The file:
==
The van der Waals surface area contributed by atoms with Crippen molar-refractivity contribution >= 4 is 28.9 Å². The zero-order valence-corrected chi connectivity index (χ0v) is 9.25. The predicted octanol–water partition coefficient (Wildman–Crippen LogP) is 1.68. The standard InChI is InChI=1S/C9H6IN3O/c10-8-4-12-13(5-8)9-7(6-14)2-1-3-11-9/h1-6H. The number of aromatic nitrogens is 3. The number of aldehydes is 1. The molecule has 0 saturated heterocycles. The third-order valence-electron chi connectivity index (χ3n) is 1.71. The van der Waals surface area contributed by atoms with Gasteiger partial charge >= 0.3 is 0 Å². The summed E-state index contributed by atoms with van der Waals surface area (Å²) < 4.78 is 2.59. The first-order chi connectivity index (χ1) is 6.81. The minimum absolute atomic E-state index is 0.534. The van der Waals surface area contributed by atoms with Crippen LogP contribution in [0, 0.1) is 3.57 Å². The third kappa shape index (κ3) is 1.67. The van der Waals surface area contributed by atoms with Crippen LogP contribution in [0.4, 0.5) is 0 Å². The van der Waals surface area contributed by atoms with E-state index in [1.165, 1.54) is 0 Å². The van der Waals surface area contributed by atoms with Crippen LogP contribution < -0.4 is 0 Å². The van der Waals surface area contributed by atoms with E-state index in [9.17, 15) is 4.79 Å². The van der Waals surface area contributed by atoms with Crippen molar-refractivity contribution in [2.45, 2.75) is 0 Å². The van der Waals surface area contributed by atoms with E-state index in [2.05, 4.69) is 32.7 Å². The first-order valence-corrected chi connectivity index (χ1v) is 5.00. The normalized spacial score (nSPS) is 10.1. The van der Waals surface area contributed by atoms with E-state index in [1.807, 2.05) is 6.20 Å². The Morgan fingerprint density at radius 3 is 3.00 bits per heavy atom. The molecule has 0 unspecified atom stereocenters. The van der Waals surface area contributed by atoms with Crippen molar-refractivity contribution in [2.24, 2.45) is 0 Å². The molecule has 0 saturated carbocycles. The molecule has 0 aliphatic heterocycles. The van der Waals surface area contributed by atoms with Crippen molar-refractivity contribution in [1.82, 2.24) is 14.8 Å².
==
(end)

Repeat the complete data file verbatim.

The van der Waals surface area contributed by atoms with Crippen molar-refractivity contribution >= 4 is 28.9 Å². The zero-order valence-corrected chi connectivity index (χ0v) is 9.25. The predicted octanol–water partition coefficient (Wildman–Crippen LogP) is 1.68. The standard InChI is InChI=1S/C9H6IN3O/c10-8-4-12-13(5-8)9-7(6-14)2-1-3-11-9/h1-6H. The number of aromatic nitrogens is 3. The number of aldehydes is 1. The molecule has 0 saturated heterocycles. The third-order valence-electron chi connectivity index (χ3n) is 1.71. The van der Waals surface area contributed by atoms with Gasteiger partial charge >= 0.3 is 0 Å². The summed E-state index contributed by atoms with van der Waals surface area (Å²) < 4.78 is 2.59. The first-order chi connectivity index (χ1) is 6.81. The minimum absolute atomic E-state index is 0.534. The van der Waals surface area contributed by atoms with Crippen LogP contribution in [0, 0.1) is 3.57 Å². The third kappa shape index (κ3) is 1.67. The van der Waals surface area contributed by atoms with Crippen LogP contribution in [0.4, 0.5) is 0 Å². The van der Waals surface area contributed by atoms with E-state index in [1.165, 1.54) is 0 Å². The van der Waals surface area contributed by atoms with Crippen LogP contribution < -0.4 is 0 Å². The van der Waals surface area contributed by atoms with E-state index in [9.17, 15) is 4.79 Å². The van der Waals surface area contributed by atoms with Crippen molar-refractivity contribution in [2.45, 2.75) is 0 Å². The van der Waals surface area contributed by atoms with E-state index in [2.05, 4.69) is 32.7 Å². The first-order valence-corrected chi connectivity index (χ1v) is 5.00. The normalized spacial score (nSPS) is 10.1. The van der Waals surface area contributed by atoms with E-state index in [1.807, 2.05) is 6.20 Å². The Morgan fingerprint density at radius 3 is 3.00 bits per heavy atom. The molecule has 0 unspecified atom stereocenters. The van der Waals surface area contributed by atoms with Crippen molar-refractivity contribution in [2.24, 2.45) is 0 Å². The molecule has 0 saturated carbocycles. The molecule has 0 aliphatic heterocycles. The van der Waals surface area contributed by atoms with Crippen molar-refractivity contribution in [1.82, 2.24) is 14.8 Å².